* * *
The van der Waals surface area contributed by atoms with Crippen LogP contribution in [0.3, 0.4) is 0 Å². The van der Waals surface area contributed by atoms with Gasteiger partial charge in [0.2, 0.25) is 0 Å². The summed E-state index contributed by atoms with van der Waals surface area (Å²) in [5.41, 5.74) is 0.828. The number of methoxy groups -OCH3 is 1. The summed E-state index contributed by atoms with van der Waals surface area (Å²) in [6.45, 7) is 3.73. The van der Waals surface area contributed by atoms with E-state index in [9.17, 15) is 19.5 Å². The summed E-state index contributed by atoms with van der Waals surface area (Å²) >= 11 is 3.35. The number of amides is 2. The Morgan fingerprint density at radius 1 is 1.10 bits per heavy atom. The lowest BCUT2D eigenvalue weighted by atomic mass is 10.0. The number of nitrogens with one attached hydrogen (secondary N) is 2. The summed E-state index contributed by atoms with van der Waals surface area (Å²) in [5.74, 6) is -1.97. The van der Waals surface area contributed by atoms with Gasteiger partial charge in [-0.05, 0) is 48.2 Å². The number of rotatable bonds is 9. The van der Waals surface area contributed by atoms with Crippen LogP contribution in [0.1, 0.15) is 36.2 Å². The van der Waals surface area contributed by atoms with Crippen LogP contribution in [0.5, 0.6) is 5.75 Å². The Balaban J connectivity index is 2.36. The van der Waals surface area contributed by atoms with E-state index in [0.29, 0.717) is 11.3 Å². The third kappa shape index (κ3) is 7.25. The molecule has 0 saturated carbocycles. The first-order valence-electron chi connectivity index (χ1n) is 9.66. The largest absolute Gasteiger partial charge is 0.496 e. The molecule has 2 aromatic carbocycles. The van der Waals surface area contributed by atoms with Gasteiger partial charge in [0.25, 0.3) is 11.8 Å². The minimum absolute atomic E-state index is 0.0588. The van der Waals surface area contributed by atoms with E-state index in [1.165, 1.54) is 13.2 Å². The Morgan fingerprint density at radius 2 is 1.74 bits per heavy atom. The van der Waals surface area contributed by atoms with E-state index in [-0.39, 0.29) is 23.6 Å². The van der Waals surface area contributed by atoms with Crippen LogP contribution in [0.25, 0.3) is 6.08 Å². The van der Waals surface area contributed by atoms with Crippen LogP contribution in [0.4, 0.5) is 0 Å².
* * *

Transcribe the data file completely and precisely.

The van der Waals surface area contributed by atoms with Crippen LogP contribution in [0.3, 0.4) is 0 Å². The van der Waals surface area contributed by atoms with Gasteiger partial charge in [0.2, 0.25) is 0 Å². The summed E-state index contributed by atoms with van der Waals surface area (Å²) in [5.41, 5.74) is 0.828. The number of methoxy groups -OCH3 is 1. The summed E-state index contributed by atoms with van der Waals surface area (Å²) in [6.45, 7) is 3.73. The van der Waals surface area contributed by atoms with E-state index in [9.17, 15) is 19.5 Å². The summed E-state index contributed by atoms with van der Waals surface area (Å²) >= 11 is 3.35. The number of amides is 2. The Morgan fingerprint density at radius 1 is 1.10 bits per heavy atom. The lowest BCUT2D eigenvalue weighted by atomic mass is 10.0. The number of nitrogens with one attached hydrogen (secondary N) is 2. The summed E-state index contributed by atoms with van der Waals surface area (Å²) in [5.74, 6) is -1.97. The van der Waals surface area contributed by atoms with Gasteiger partial charge in [-0.05, 0) is 48.2 Å². The number of rotatable bonds is 9. The van der Waals surface area contributed by atoms with Crippen LogP contribution in [0.1, 0.15) is 36.2 Å². The van der Waals surface area contributed by atoms with Crippen LogP contribution in [0.5, 0.6) is 5.75 Å². The Balaban J connectivity index is 2.36. The van der Waals surface area contributed by atoms with E-state index in [0.29, 0.717) is 11.3 Å². The third kappa shape index (κ3) is 7.25. The molecule has 0 saturated carbocycles. The first-order valence-electron chi connectivity index (χ1n) is 9.66. The largest absolute Gasteiger partial charge is 0.496 e. The molecule has 2 aromatic carbocycles. The van der Waals surface area contributed by atoms with Gasteiger partial charge in [0.25, 0.3) is 11.8 Å². The minimum absolute atomic E-state index is 0.0588. The van der Waals surface area contributed by atoms with E-state index in [1.165, 1.54) is 13.2 Å². The Morgan fingerprint density at radius 2 is 1.74 bits per heavy atom. The van der Waals surface area contributed by atoms with E-state index in [-0.39, 0.29) is 23.6 Å². The van der Waals surface area contributed by atoms with Crippen LogP contribution in [0.25, 0.3) is 6.08 Å². The van der Waals surface area contributed by atoms with Crippen LogP contribution in [0.4, 0.5) is 0 Å².